Turning to a somewhat more lighthearted approach is BOGUS DEAD, a themed anthology with an impressive list of contributors culled from minicomics, Highwater and the usscatastrophe.com crowd. The theme is simple: zombies are roaming the earth and mankind is doomed. Draw the human reaction to this. Based loosely around George Romero's DEAD series of films (NIGHT OF THE LIVING DEAD being the first), the results range from silly to ponderous. Standouts include Graham Annable's tale of a murdered zombie rising up, buying an airplane ticket, flying to a remote location, finding his killer and killing him with the same weapon, flying back, and crawling back into his grave. All very matter-of-fact and deadpan. Gabrielle Bell has a hilarious account of zombies in a hip San Francisco bar and beating them off with art installation objects and a copy of McSweeney's. K Thor Jensen has an amusing tale of a grad student turned zombie who finds himself alone and realizes that he can bring about peace in our time between humans and zombies--if he gets the chance. Megan Kelso continues her hot streak with a quickie about Alexander Hamilton rising from the grave and eating a Wall Street fat cat. Three of the creepier pieces are from Robyn Chapman, Kevin Huizenga & Ted May and Jenny Zervakis. Chapman tells a story of a woman whose sister-in-law rises from the grave--with her brother wanting to know why his wife killed herself and their baby. Huizenga & May retell the story of Red Riding Hood, this time with zombies. Zervakis stays close to the spirit of the film in a story where she winds up in a survivalist bunker and gets bitten--but this winds up saving her from an attempted rape. There's a lot of forgettable material in this anthology, but the theme prevents contributors from taking things too seriously or too lightly. The craftsmanship is very strong here and the common theme allows the different styles to mesh well. Perhaps not for all tastes, but it's interesting to see genre fodder mutated into something very unusual.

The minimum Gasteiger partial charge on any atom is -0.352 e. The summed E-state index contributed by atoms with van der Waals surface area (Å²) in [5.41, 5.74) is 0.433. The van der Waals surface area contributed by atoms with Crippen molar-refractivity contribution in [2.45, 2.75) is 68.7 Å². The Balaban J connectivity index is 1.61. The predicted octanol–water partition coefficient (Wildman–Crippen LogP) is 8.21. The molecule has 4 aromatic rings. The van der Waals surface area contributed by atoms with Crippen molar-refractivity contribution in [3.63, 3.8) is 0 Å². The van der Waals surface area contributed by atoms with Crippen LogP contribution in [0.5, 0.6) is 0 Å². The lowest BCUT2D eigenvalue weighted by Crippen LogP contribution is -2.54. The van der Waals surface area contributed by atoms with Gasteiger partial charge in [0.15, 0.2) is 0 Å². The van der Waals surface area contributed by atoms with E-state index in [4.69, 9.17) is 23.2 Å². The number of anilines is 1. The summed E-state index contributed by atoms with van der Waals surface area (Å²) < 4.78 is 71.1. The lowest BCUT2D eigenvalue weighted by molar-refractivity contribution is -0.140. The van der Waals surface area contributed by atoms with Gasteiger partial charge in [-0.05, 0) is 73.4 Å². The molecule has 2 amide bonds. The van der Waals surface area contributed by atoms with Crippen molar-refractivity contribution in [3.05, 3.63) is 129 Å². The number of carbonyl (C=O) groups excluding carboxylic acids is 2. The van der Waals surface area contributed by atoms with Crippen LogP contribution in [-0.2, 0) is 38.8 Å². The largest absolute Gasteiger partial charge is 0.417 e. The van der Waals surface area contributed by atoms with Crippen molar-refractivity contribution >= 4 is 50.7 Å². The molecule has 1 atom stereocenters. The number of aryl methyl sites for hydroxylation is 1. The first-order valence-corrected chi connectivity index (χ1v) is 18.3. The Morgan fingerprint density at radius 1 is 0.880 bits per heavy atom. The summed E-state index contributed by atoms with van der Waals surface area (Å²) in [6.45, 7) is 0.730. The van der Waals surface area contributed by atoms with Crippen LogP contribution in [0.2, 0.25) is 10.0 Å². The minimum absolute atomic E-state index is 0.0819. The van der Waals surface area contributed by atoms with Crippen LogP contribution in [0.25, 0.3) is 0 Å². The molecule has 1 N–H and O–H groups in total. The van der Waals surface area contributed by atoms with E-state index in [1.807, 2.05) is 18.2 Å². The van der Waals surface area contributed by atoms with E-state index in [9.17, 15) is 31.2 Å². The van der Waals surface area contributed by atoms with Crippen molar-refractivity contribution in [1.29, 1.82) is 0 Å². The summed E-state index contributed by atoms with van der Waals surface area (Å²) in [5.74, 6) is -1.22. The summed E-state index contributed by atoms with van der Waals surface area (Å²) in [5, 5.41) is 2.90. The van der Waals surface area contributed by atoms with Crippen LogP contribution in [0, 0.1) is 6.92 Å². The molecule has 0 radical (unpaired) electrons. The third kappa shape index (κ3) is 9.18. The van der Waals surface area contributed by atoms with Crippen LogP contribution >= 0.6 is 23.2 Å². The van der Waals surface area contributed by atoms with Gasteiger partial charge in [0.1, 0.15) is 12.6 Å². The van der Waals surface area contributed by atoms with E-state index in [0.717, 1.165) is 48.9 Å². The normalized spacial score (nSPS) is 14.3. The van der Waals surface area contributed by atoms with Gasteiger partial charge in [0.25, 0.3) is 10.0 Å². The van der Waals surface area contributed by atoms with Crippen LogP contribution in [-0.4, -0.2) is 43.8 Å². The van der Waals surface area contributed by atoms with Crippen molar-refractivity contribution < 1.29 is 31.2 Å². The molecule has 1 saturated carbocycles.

The most lighthearted of all these anthologies is GARLIC, whose content is so frothy at times that it threatens to float away. Fortunately, the list of contributors is the cream of the minicomics scene, dominated by the usscatastrophe.com gang. Despite the fact that most of the stories were one-offs and played for laughs, I couldn't help liking it. The theme had something to do with it: it's a comic entirely about garlic. Each story had to involve garlic, one way or another; the issue is the first in a series of anthologies about food. Beyond the inspired silliness of things like Dave Kiersh's "Vampire Silliness" and Souther Salazar's out-there song-comic "Radical Garlic", there were a number of quieter pieces. John Porcellino proves once again that he's the king of reflective, emotionally powerful stories that somehow aren't overly sentimental. Jenny Zervakis plays it completely straight, simply describing how much garlic means to her Greek relatives and even offers a recipe. The weirdest piece is John Hankiewicz's "Garlic Soup", a story about a man's personal odyssey after eating a bowl of especially powerful soup, where the images and text often seem unrelated. While most of the contributors are quite talented,most of the pieces here aren't necessarily the best example of their work, and some look practically ripped out of a sketchbook.